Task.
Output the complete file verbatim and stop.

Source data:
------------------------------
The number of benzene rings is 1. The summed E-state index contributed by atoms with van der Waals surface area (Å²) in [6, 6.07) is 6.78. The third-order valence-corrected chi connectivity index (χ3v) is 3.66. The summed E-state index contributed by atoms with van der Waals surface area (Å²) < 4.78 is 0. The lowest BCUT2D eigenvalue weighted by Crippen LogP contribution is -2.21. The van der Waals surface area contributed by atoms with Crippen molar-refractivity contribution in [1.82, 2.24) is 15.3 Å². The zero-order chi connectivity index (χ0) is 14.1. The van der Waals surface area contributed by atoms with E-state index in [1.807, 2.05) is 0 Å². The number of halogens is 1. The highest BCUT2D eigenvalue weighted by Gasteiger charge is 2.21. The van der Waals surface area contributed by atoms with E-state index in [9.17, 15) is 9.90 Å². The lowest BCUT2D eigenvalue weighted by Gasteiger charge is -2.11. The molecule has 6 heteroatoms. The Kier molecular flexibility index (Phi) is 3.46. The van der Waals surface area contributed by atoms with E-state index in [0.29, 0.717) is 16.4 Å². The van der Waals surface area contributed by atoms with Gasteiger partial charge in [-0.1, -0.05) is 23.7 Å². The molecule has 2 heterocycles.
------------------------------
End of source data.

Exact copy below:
The number of benzene rings is 1. The summed E-state index contributed by atoms with van der Waals surface area (Å²) in [6, 6.07) is 6.78. The third-order valence-corrected chi connectivity index (χ3v) is 3.66. The summed E-state index contributed by atoms with van der Waals surface area (Å²) < 4.78 is 0. The lowest BCUT2D eigenvalue weighted by Crippen LogP contribution is -2.21. The van der Waals surface area contributed by atoms with Crippen molar-refractivity contribution in [1.82, 2.24) is 15.3 Å². The zero-order chi connectivity index (χ0) is 14.1. The van der Waals surface area contributed by atoms with E-state index in [1.807, 2.05) is 0 Å². The number of halogens is 1. The highest BCUT2D eigenvalue weighted by Gasteiger charge is 2.21. The van der Waals surface area contributed by atoms with E-state index in [9.17, 15) is 9.90 Å². The lowest BCUT2D eigenvalue weighted by Gasteiger charge is -2.11. The molecule has 6 heteroatoms. The Kier molecular flexibility index (Phi) is 3.46. The van der Waals surface area contributed by atoms with E-state index in [0.29, 0.717) is 16.4 Å². The van der Waals surface area contributed by atoms with Gasteiger partial charge in [-0.1, -0.05) is 23.7 Å². The molecule has 2 heterocycles.